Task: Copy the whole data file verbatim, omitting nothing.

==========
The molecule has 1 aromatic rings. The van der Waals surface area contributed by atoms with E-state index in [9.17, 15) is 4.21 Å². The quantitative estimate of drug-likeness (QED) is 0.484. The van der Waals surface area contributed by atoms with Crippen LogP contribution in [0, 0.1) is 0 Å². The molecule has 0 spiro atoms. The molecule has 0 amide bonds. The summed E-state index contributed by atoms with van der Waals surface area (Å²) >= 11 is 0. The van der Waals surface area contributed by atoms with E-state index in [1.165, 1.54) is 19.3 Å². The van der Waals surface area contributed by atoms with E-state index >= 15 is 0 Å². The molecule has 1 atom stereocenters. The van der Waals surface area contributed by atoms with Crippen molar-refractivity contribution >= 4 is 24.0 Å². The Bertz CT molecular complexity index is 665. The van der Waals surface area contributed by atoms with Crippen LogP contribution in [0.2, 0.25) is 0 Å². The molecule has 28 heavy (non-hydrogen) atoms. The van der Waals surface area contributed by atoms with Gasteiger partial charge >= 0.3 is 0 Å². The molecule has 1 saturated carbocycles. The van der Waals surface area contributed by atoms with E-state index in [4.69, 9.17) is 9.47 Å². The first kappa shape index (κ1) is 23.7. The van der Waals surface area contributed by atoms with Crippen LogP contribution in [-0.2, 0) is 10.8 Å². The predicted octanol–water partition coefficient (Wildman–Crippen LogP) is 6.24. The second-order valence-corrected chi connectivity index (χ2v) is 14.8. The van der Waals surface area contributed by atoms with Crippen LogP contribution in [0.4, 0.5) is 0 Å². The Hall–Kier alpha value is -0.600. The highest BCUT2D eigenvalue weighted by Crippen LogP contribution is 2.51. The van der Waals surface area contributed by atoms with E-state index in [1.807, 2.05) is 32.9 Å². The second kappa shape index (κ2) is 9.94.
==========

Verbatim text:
The molecule has 1 aromatic rings. The van der Waals surface area contributed by atoms with E-state index in [9.17, 15) is 4.21 Å². The quantitative estimate of drug-likeness (QED) is 0.484. The van der Waals surface area contributed by atoms with Crippen LogP contribution in [0, 0.1) is 0 Å². The molecule has 0 spiro atoms. The molecule has 0 amide bonds. The summed E-state index contributed by atoms with van der Waals surface area (Å²) >= 11 is 0. The van der Waals surface area contributed by atoms with E-state index in [1.165, 1.54) is 19.3 Å². The van der Waals surface area contributed by atoms with E-state index >= 15 is 0 Å². The molecule has 1 atom stereocenters. The van der Waals surface area contributed by atoms with Crippen molar-refractivity contribution >= 4 is 24.0 Å². The Bertz CT molecular complexity index is 665. The van der Waals surface area contributed by atoms with Crippen LogP contribution in [0.2, 0.25) is 0 Å². The molecule has 28 heavy (non-hydrogen) atoms. The van der Waals surface area contributed by atoms with Gasteiger partial charge >= 0.3 is 0 Å². The molecule has 1 saturated carbocycles. The van der Waals surface area contributed by atoms with E-state index in [4.69, 9.17) is 9.47 Å². The first kappa shape index (κ1) is 23.7. The van der Waals surface area contributed by atoms with Crippen LogP contribution in [-0.2, 0) is 10.8 Å². The predicted octanol–water partition coefficient (Wildman–Crippen LogP) is 6.24. The second-order valence-corrected chi connectivity index (χ2v) is 14.8. The van der Waals surface area contributed by atoms with Crippen LogP contribution in [0.4, 0.5) is 0 Å². The Hall–Kier alpha value is -0.600. The highest BCUT2D eigenvalue weighted by Crippen LogP contribution is 2.51. The van der Waals surface area contributed by atoms with E-state index in [1.807, 2.05) is 32.9 Å². The second kappa shape index (κ2) is 9.94.